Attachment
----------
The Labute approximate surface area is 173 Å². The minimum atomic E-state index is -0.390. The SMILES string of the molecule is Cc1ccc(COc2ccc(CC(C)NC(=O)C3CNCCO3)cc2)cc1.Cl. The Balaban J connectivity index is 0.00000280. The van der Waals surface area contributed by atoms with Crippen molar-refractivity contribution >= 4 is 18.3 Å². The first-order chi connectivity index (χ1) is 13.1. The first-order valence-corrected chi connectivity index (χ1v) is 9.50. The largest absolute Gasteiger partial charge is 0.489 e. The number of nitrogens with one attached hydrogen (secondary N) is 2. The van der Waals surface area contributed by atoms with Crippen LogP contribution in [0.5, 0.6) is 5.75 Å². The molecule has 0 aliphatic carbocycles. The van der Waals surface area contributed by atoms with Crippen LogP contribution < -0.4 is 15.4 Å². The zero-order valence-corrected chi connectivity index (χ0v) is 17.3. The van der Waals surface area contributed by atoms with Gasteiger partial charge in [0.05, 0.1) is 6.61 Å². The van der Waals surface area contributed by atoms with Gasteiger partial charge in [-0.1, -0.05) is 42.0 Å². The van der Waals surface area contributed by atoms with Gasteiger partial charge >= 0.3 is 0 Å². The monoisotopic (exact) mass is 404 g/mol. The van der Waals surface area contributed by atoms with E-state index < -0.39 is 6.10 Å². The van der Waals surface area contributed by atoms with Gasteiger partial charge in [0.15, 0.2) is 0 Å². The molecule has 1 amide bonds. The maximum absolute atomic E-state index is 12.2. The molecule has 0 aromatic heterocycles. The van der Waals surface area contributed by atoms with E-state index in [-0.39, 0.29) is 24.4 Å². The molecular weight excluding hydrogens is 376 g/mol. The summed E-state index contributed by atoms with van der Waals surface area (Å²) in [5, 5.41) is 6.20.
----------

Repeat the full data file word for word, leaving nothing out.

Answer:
The Labute approximate surface area is 173 Å². The minimum atomic E-state index is -0.390. The SMILES string of the molecule is Cc1ccc(COc2ccc(CC(C)NC(=O)C3CNCCO3)cc2)cc1.Cl. The Balaban J connectivity index is 0.00000280. The van der Waals surface area contributed by atoms with Crippen molar-refractivity contribution >= 4 is 18.3 Å². The first-order chi connectivity index (χ1) is 13.1. The first-order valence-corrected chi connectivity index (χ1v) is 9.50. The largest absolute Gasteiger partial charge is 0.489 e. The number of nitrogens with one attached hydrogen (secondary N) is 2. The van der Waals surface area contributed by atoms with Crippen LogP contribution in [0.5, 0.6) is 5.75 Å². The molecule has 0 aliphatic carbocycles. The van der Waals surface area contributed by atoms with Crippen LogP contribution < -0.4 is 15.4 Å². The zero-order valence-corrected chi connectivity index (χ0v) is 17.3. The van der Waals surface area contributed by atoms with Gasteiger partial charge in [0.05, 0.1) is 6.61 Å². The van der Waals surface area contributed by atoms with Gasteiger partial charge in [-0.1, -0.05) is 42.0 Å². The van der Waals surface area contributed by atoms with Gasteiger partial charge >= 0.3 is 0 Å². The monoisotopic (exact) mass is 404 g/mol. The van der Waals surface area contributed by atoms with E-state index < -0.39 is 6.10 Å². The van der Waals surface area contributed by atoms with Gasteiger partial charge in [0.15, 0.2) is 0 Å². The molecule has 1 amide bonds. The maximum absolute atomic E-state index is 12.2. The molecule has 0 aromatic heterocycles. The van der Waals surface area contributed by atoms with E-state index in [-0.39, 0.29) is 24.4 Å². The molecular weight excluding hydrogens is 376 g/mol. The summed E-state index contributed by atoms with van der Waals surface area (Å²) in [5, 5.41) is 6.20.